Coburn will also be the strongest possible candidate on the issue he knows most fateful – runaway deficits that cause the Federal government to borrow 40 cents for every dollar it spends. No Member of Congress more forcefully opposed the President's failed $900 billion stimulus initiative, and none has sought spending cuts with greater force or conviction – or, as the ethanol, earmark, military health care and other special interest lobbies will attest, with greater independence or effect.
As with the Gang of Six development, Coburn's standing would also be greatly enhanced by his unifying role as a member of the National Commission on Fiscal Responsibility and Reform. That service puts him in an ideal position to make the case that a President who appointed and then ignored the recommendations of the bipartisan Simpson-Bowles commission is captive of special interest spenders. By far, he would be the Republican candidate best able to puncture the President's newly found and would-be standing as a deficit fighter and big spending opponent.
Coburn's reluctant willingness to accept the tax increase element of the Commission's recommendations, and the tax reform element of the Gang of Six agreement will reinforce his Reagan-like character as a man willing to take heat for toughly negotiated bipartisan compromises that advance fundamental conservative positions. In an age of red-blue hostility that Americans abhor and the President promised to end but has made worse, it certifies Coburn as a man willing to take on the establishment of his own party and reach across party lines when circumstances call for it.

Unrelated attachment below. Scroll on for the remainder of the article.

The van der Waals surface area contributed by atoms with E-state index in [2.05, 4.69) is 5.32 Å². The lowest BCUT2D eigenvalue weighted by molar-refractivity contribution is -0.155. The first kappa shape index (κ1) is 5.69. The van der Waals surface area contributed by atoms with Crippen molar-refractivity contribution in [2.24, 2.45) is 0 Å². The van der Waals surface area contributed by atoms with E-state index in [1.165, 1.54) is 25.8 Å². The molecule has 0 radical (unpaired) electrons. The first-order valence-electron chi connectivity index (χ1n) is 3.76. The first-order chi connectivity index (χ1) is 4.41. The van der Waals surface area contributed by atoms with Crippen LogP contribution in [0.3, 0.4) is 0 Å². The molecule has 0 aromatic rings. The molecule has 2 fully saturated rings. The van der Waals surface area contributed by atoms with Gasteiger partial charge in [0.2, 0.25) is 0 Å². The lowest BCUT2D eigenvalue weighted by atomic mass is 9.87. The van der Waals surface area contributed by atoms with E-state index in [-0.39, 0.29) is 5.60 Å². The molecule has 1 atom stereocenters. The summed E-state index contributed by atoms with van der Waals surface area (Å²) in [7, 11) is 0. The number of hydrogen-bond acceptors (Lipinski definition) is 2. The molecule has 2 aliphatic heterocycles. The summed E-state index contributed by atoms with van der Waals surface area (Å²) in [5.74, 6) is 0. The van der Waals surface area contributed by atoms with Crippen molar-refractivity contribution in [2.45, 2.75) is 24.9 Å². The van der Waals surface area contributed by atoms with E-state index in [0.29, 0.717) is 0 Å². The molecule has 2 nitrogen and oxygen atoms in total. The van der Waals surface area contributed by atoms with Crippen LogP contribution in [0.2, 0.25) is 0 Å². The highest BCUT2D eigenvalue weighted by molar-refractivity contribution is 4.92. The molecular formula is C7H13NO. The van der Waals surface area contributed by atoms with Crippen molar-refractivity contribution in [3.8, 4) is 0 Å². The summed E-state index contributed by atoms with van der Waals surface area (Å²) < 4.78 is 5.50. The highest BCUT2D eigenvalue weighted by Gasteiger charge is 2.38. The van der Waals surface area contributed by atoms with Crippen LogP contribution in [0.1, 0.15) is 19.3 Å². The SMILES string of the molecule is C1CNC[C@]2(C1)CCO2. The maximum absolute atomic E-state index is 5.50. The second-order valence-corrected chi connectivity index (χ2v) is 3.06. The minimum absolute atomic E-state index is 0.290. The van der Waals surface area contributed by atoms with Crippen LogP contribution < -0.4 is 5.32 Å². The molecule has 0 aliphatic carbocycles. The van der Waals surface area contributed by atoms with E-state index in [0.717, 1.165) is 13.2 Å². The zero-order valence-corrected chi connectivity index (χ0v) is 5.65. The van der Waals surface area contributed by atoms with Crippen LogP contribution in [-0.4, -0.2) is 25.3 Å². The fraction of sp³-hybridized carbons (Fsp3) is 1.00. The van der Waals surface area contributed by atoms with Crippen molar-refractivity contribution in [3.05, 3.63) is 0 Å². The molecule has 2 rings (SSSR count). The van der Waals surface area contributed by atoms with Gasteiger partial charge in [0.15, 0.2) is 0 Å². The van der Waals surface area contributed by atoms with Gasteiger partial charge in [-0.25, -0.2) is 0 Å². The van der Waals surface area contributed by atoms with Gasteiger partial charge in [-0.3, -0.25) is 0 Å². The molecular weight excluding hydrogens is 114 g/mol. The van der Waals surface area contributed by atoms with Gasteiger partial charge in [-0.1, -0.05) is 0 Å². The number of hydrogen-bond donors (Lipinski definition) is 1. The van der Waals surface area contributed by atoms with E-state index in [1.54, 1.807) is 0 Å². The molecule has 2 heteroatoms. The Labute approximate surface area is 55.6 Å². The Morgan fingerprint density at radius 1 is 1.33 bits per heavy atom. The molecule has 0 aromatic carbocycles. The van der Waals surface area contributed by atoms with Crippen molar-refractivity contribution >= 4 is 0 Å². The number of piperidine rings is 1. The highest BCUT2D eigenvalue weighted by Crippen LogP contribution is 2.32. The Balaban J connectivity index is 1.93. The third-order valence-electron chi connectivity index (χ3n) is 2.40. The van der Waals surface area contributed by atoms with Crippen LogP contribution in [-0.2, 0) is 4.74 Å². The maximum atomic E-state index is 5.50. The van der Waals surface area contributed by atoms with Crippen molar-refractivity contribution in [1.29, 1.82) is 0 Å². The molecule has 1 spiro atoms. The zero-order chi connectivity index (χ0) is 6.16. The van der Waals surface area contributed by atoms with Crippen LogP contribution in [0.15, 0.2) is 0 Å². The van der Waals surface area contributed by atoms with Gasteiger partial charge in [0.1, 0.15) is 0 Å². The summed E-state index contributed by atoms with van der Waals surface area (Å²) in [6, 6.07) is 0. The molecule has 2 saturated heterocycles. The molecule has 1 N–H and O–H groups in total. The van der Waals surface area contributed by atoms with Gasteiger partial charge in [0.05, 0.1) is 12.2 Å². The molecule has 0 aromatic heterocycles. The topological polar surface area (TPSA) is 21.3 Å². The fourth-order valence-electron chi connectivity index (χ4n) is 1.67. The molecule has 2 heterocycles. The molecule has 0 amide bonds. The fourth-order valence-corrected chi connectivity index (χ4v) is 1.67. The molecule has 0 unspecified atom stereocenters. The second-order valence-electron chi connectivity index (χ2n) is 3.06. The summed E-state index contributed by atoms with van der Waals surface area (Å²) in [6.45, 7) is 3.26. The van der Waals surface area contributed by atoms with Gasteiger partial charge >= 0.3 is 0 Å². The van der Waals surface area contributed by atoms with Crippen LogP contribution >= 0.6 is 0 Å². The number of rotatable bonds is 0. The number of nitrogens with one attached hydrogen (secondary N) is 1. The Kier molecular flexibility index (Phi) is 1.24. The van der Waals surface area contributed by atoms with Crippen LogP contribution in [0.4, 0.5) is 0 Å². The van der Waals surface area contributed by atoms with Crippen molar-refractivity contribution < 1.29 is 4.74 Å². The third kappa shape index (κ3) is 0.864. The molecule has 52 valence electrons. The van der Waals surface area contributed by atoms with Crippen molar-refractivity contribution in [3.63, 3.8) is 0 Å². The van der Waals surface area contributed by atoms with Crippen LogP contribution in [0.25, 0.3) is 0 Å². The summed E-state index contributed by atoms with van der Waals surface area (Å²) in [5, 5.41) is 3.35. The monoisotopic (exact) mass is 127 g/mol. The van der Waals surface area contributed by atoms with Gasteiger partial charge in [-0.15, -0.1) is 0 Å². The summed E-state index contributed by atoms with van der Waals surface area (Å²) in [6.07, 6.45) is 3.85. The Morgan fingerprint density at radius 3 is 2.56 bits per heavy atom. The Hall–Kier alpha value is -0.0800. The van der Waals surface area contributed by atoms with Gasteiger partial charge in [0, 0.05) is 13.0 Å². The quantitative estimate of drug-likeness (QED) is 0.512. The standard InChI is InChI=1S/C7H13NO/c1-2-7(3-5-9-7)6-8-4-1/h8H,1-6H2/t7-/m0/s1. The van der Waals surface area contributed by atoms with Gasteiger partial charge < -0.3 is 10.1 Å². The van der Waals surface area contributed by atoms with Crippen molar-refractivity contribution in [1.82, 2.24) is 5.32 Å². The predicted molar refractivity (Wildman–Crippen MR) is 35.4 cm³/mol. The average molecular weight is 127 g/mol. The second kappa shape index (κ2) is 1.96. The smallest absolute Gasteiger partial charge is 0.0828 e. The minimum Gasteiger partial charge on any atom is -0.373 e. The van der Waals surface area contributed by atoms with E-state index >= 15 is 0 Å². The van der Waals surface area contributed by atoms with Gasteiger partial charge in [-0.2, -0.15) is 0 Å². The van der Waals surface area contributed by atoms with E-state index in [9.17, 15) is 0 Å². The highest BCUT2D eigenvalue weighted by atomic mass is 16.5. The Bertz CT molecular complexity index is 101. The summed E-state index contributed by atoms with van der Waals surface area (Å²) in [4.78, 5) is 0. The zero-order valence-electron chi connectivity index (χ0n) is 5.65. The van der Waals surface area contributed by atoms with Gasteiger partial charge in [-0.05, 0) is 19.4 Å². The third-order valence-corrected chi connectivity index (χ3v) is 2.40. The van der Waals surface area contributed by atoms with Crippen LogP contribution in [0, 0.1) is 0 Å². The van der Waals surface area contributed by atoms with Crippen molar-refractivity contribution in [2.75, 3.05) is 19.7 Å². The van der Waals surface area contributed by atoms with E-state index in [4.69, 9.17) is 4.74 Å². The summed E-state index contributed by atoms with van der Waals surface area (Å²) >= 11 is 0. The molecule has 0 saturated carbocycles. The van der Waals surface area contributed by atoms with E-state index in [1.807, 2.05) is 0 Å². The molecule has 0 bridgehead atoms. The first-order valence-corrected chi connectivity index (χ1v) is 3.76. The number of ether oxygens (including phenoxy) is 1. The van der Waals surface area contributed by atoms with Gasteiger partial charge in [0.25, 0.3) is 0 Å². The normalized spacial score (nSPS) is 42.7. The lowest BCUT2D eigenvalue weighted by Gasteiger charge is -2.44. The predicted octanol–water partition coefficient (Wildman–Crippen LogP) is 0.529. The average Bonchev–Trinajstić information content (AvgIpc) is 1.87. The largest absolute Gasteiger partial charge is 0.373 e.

Coburn is a social conservative who engages in discussion rather than condemnation when dealing with those who disagree with him on such deeply felt issues as abortion. His public career has also involved another Reagan pursuit – the search to define what conservatism stands affirmatively for, based on the knowledge that a conservatism rightly obliged to often say no will never succeed if it does only that. He has great appeal to moderates and independents; when elected to the House, Coburn was the first Republican from his district to do so since 1920. Further: Attacks on Coburn by conservative true believers who define all tax subsidies as tax increases will further strengthen his broad appeal without seriously diminishing his standing with most conservatives. Were he to become a serious Republican candidate, Coburn would have far greater leverage to further move the debate towards the greater spending reductions and the systemic tax reforms identified by his recently introduced nine trillion dollar deficit reduction plan.
A Coburn nomination would reveal a man for whom 24/7 camera scrutiny will be exceedingly kind, and Americans would see him as a good man whom they would trust as they did Reagan. They would sense that a Coburn Presidency would be civil, principled, conservative and potentially historic.
If for reasons that make him so appealing, Coburn would be the last to put his name forward in response to a "Why Not the Best" question, the time has come for his party to do so -- not least because he'd win.
Michael Horowitz was a Senior Fellow at Hudson Institute until 2012.